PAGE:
We first, for instance, receive her philosophy about her home library, which seems marvellous and considered.
“As you will see, I no longer organize my books alphabetically, or arrange them by colour of spine, which was what I used to do. Now the books are arranged according to which characters I believe ought to be talking to each other. That’s why Heart of Darkness is next to Le Regard du Roi, and Wide Sargasso Sea sits directly above Jane Eyre. The latter used to sit next to each other but then I thought it best to redress the old colonial imbalance and give Rhys the upper hand – upper shelf.”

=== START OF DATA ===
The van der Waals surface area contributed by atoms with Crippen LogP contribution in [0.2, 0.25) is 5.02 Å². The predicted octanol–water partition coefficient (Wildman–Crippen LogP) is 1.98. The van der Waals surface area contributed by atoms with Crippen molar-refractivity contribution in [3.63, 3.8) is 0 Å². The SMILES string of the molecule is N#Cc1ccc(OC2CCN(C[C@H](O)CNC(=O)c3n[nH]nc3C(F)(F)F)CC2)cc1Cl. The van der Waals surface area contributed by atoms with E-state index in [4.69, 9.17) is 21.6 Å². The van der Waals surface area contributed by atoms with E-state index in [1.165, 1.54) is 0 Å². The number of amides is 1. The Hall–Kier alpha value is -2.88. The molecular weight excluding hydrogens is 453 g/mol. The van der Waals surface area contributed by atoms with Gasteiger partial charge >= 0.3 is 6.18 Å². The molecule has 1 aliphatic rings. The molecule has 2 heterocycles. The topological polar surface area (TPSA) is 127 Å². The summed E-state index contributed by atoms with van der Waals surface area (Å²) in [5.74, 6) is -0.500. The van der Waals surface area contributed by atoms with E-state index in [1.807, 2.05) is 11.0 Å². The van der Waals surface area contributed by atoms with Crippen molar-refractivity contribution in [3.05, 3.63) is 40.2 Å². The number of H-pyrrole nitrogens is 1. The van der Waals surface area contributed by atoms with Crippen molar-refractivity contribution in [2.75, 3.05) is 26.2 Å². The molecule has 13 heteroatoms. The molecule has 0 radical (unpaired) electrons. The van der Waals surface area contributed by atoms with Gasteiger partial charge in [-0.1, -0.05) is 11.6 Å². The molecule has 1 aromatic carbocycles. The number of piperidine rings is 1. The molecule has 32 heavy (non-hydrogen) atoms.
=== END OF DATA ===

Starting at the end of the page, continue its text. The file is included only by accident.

But when a younger friend visits Moraya’s apartment in her absence, she views the place as being in disarray and comments on the fact that the two women had spent time not long ago to painstakingly alphabetize her entire collection and now books are scattered everywhere and shelved erratically, some with their spines facing the back of the shelf and others damaged and the collection in turmoil.
Being both within and without Moraya’s perspective offers readers her company and a view on her friends’ and acquaintances’ relationships with her which, in a very slim volume, leaves us both feeling included and feeling as though we’d like to know her better.